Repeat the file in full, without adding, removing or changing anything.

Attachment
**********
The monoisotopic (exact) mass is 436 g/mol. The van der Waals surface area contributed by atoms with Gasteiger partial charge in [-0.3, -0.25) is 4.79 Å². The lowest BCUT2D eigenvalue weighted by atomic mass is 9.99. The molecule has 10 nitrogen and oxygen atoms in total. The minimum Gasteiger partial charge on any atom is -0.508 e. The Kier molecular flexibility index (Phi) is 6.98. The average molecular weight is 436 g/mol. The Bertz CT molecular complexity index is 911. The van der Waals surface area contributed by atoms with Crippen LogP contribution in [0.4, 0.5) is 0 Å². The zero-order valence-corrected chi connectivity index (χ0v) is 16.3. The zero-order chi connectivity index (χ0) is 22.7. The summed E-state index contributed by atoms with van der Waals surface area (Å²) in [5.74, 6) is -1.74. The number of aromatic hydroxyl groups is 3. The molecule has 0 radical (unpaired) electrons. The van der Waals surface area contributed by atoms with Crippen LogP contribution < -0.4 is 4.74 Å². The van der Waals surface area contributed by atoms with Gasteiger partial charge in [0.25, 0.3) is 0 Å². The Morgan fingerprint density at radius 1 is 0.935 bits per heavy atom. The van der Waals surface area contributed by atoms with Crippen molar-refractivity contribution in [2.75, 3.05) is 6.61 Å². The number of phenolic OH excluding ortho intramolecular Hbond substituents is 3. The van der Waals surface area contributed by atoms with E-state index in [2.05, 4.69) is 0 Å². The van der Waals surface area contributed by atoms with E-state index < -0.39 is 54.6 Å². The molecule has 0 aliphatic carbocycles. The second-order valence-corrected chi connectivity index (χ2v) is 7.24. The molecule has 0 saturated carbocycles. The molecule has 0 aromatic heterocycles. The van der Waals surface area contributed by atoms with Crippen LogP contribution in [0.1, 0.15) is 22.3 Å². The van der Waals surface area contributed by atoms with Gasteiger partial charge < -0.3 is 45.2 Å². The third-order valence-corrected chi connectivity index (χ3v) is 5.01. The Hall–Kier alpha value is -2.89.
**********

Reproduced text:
The monoisotopic (exact) mass is 436 g/mol. The van der Waals surface area contributed by atoms with Gasteiger partial charge in [-0.3, -0.25) is 4.79 Å². The lowest BCUT2D eigenvalue weighted by atomic mass is 9.99. The molecule has 10 nitrogen and oxygen atoms in total. The minimum Gasteiger partial charge on any atom is -0.508 e. The Kier molecular flexibility index (Phi) is 6.98. The average molecular weight is 436 g/mol. The Bertz CT molecular complexity index is 911. The van der Waals surface area contributed by atoms with Crippen LogP contribution in [0.4, 0.5) is 0 Å². The zero-order valence-corrected chi connectivity index (χ0v) is 16.3. The zero-order chi connectivity index (χ0) is 22.7. The summed E-state index contributed by atoms with van der Waals surface area (Å²) in [5.74, 6) is -1.74. The number of aromatic hydroxyl groups is 3. The molecule has 0 radical (unpaired) electrons. The van der Waals surface area contributed by atoms with Crippen LogP contribution < -0.4 is 4.74 Å². The van der Waals surface area contributed by atoms with Gasteiger partial charge in [0.25, 0.3) is 0 Å². The Morgan fingerprint density at radius 1 is 0.935 bits per heavy atom. The van der Waals surface area contributed by atoms with Crippen molar-refractivity contribution in [2.75, 3.05) is 6.61 Å². The number of phenolic OH excluding ortho intramolecular Hbond substituents is 3. The van der Waals surface area contributed by atoms with E-state index in [2.05, 4.69) is 0 Å². The van der Waals surface area contributed by atoms with E-state index < -0.39 is 54.6 Å². The molecule has 0 aliphatic carbocycles. The second-order valence-corrected chi connectivity index (χ2v) is 7.24. The molecule has 0 saturated carbocycles. The molecule has 0 aromatic heterocycles. The van der Waals surface area contributed by atoms with Crippen LogP contribution in [0.1, 0.15) is 22.3 Å². The van der Waals surface area contributed by atoms with Gasteiger partial charge < -0.3 is 45.2 Å². The third-order valence-corrected chi connectivity index (χ3v) is 5.01. The Hall–Kier alpha value is -2.89.